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i have searched through internet, but found only paid articles. Need to understand how Petersen graph can be contracted to K33, it says what through deleting the central vertex of 3-symmetric drawig. But what is 3-symmetric drawing?

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They mean a drawing with 3-fold symmetry. The most usual drawing has 5-fold symmetry, but you should be able to track down other drawings. –  Will Orrick May 7 '13 at 16:49

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Here's a drawing of the Petersen graph with three-fold symmetry. With the aid of the drawing, you should be able to find the needed contraction. Petersen graph with three-fold symmetry

It is interesting that the method suggested in your hint, which requires the deletion of a vertex and its three incident edges followed by three contractions, is not the only way to find a $K_{3,3}$ minor in the Petersen graph. An alternative requires no vertex deletions and only two edge deletions. If the graph is drawn in the usual way with five-fold symmetry, then the two deleted edges should be parallel to each other. Four contractions will then be needed.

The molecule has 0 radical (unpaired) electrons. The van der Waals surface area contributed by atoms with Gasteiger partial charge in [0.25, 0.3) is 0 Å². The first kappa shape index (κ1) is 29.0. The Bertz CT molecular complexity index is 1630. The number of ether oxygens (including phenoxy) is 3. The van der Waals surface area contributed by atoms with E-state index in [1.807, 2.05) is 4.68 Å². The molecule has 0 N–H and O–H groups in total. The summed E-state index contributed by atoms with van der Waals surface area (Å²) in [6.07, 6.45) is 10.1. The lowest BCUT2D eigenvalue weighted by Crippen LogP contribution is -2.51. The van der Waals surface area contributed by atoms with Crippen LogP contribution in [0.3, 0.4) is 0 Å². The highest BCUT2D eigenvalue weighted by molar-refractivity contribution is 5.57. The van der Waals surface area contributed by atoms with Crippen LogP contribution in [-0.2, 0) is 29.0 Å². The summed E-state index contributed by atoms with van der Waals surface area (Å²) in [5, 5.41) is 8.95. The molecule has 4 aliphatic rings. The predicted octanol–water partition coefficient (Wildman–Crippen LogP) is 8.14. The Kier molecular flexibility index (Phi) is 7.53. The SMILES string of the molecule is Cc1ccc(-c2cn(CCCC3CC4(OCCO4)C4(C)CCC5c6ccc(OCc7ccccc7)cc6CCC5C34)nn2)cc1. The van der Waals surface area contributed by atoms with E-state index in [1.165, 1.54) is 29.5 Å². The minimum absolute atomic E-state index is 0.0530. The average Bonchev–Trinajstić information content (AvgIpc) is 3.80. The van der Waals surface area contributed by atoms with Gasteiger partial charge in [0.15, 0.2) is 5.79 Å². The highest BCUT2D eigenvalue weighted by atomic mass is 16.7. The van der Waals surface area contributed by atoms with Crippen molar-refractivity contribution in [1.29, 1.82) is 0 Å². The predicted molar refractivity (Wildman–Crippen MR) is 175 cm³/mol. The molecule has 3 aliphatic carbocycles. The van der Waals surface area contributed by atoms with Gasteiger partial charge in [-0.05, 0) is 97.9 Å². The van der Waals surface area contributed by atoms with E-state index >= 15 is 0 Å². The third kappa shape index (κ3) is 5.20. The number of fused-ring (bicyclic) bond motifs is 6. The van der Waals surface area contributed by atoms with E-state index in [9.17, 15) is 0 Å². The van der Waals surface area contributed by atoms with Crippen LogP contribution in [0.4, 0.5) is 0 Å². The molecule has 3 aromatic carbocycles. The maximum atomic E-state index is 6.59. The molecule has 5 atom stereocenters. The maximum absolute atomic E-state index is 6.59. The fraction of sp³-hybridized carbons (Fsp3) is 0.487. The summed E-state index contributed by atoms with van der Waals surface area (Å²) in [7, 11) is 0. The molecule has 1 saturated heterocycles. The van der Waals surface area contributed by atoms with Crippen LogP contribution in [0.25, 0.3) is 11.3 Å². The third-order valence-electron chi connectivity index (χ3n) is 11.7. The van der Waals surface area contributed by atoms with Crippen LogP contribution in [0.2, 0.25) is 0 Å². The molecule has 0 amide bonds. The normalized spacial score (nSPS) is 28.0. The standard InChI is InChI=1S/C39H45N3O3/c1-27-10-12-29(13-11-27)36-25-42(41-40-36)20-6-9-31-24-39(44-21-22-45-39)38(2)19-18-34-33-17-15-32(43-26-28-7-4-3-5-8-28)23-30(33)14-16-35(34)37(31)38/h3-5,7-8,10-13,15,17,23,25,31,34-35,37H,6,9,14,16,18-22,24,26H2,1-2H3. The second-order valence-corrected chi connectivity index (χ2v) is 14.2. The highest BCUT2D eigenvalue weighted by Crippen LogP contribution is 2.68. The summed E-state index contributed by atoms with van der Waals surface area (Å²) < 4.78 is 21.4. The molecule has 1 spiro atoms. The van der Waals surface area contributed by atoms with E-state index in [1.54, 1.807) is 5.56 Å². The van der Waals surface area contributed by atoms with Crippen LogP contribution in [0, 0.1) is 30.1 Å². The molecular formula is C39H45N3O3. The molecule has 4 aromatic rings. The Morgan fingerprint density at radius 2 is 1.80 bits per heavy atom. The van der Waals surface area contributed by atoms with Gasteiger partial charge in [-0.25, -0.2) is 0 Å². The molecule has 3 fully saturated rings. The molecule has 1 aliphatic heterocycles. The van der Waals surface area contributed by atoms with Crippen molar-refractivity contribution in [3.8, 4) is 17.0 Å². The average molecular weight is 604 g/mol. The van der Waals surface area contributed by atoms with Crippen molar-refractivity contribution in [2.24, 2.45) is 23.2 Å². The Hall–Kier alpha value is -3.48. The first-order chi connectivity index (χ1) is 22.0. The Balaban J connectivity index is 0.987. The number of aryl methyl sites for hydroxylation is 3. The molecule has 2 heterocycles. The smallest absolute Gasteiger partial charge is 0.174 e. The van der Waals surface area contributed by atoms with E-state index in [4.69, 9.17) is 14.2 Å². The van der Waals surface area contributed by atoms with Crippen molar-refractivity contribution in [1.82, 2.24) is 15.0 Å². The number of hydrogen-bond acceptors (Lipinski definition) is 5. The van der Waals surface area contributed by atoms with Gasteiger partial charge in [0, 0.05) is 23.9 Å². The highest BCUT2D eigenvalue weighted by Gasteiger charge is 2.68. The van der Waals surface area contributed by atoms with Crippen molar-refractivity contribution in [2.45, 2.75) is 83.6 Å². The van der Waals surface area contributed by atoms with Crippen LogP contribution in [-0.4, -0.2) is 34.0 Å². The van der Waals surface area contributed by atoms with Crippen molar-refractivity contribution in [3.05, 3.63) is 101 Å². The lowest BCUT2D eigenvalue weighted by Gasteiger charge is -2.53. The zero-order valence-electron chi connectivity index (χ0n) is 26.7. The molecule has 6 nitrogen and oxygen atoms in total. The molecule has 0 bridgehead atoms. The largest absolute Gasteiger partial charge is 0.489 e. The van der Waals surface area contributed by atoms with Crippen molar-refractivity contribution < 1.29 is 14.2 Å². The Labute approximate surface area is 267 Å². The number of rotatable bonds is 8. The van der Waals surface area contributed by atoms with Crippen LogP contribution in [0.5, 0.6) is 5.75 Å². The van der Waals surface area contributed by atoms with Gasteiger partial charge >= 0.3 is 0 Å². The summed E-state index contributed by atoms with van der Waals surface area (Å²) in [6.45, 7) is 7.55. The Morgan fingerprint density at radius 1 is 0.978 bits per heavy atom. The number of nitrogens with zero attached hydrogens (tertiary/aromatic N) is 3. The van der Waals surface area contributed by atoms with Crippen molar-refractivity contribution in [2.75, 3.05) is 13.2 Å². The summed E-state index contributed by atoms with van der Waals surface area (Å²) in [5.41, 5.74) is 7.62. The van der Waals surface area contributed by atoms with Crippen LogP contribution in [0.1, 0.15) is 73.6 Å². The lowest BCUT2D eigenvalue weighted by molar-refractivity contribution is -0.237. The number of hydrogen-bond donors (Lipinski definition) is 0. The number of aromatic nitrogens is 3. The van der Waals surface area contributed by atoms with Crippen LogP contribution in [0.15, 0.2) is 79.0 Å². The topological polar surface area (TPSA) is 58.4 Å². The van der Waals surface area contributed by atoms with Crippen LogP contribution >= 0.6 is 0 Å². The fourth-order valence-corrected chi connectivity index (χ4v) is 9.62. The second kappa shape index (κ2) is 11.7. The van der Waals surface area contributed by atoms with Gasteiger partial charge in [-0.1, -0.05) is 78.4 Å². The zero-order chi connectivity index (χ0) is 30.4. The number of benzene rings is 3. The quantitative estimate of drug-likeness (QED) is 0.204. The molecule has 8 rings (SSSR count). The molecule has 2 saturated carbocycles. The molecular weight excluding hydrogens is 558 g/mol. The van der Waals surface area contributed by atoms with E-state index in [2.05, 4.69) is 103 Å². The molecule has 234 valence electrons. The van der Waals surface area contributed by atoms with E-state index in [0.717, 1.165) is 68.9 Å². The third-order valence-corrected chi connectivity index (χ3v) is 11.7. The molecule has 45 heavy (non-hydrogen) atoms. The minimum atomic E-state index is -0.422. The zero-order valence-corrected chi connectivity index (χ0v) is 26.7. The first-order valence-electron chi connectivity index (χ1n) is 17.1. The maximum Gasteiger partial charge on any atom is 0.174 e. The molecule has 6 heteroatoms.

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Your picture are very well done, could you say me which graphics editor you used? Thanks. –  Yola May 8 '13 at 7:28
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@Yola : I made the graph in Mathematica. I had to compute the vertex coordinates explicitly. –  Will Orrick May 8 '13 at 8:58

Perhaps this should help. Here is a 3-coloring of the Petersen graph. Now contract so independent sets stay independent...

http://en.wikipedia.org/wiki/File:Petersen_graph_3-coloring.svg

In more detail, contract all blue to the neighboring green, and a pair of reds to get 3 reds and 3 greens...

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The red vertex connected to three blue vertices should be the center vertex in the diagram with three-fold symmetry. After contracting the blues to greens, don't you end up with $K_{4,3}$? I think you will then have to delete a red rather than contracting it with another red. –  Will Orrick May 8 '13 at 9:02

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